Prostitute houses, lotsa wine
Big ass wall, I never miss an episode

But when he was called out by Kenan Thompson for not really knowing the series (and not recognizing the actor Jacob Anderson, who plays Grey Worm), Davidson changed course and started rapping about a show that he said he did like — the Netflix comedy “Grace and Frankie,” starring Jane Fonda and Lily Tomlin:

They once caught their exes kissing,
You don’t know what you’re missing
Grace dated Craig T. Nelson
Frankie dated Ernie Hudson
They’re both like 80-something
Riding hot air balloons like it’s nothing
Think I’m bluffing let me tell you boy
It sure is something

For a “Weekend Update” commentary on the numerous states that have recently passed sweeping prohibitions on abortion, Leslie Jones took to the stage wearing a costume from “The Handmaid’s Tale.” She said to Colin Jost, “My name is actually Ofjost. But I don’t know how good of a baby maker I’m going to be because my eggs is dusty as hell, but I’ll give it a shot.”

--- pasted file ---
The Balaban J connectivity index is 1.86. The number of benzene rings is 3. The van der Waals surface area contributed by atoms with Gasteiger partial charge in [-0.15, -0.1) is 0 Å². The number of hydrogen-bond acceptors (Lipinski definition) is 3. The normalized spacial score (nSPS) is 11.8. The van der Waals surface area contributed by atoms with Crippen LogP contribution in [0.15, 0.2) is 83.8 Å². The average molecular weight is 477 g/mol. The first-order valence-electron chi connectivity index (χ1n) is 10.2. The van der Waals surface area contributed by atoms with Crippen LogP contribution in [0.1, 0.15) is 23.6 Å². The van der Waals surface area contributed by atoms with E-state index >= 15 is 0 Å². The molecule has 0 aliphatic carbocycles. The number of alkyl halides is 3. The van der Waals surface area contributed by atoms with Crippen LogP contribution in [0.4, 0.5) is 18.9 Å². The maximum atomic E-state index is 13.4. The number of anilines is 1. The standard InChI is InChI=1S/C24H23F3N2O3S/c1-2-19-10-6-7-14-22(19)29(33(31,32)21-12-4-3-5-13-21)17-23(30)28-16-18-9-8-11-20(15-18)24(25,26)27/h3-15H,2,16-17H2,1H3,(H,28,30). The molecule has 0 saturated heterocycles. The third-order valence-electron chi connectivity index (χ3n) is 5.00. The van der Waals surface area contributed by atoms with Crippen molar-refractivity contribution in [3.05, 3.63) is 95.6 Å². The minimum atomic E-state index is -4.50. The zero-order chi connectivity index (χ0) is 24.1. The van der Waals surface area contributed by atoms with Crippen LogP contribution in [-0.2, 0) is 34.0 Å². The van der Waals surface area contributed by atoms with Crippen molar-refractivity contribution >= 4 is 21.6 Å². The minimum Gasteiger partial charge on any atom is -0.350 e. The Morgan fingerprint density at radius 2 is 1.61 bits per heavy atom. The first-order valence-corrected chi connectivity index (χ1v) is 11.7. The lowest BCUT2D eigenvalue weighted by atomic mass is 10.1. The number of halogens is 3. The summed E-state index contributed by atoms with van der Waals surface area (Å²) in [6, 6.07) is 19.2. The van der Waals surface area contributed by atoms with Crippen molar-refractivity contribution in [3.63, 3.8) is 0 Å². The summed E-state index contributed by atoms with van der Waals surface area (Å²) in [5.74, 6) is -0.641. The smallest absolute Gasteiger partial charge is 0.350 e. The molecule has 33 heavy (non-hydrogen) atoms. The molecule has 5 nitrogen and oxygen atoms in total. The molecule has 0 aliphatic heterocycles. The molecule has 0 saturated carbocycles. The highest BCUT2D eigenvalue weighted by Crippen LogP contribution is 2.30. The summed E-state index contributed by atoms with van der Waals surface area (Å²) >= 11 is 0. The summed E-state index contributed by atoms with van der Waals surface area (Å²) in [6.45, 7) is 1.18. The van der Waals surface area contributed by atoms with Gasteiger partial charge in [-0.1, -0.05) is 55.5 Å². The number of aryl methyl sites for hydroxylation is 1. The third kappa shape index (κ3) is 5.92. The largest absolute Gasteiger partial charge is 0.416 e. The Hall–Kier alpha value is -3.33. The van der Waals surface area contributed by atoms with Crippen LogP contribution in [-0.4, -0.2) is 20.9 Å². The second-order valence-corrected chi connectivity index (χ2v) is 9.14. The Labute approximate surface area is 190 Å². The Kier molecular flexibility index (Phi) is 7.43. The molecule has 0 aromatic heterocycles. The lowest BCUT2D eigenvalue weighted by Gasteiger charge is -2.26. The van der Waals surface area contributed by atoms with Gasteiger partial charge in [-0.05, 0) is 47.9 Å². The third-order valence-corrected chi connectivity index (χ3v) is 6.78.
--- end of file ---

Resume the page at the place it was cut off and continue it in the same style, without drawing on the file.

Describing these abortion restrictions as “a war on woman,” Jones said, “This is how it starts. I’m out living my life. Then I see on the news, a bunch of states are trying to ban abortion. And they tell me what I can and can’t do with my body. Next thing you know, I’m in Starbucks and they won’t take my credit card because I’m a woman. Instead of the regular reason, which is, I don’t have no money on it.”

Jones also offered her support to other women who may feel “scared or confused,” telling them, “You’re not alone.” “You can’t tell me what to do with my body,” Jones said. “You can’t make me small or put me in a box. I’m six feet tall and 233 pounds. Ain’t no box big enough to hold me. And I know, ‘cause one time I tried to mail myself to a dude.”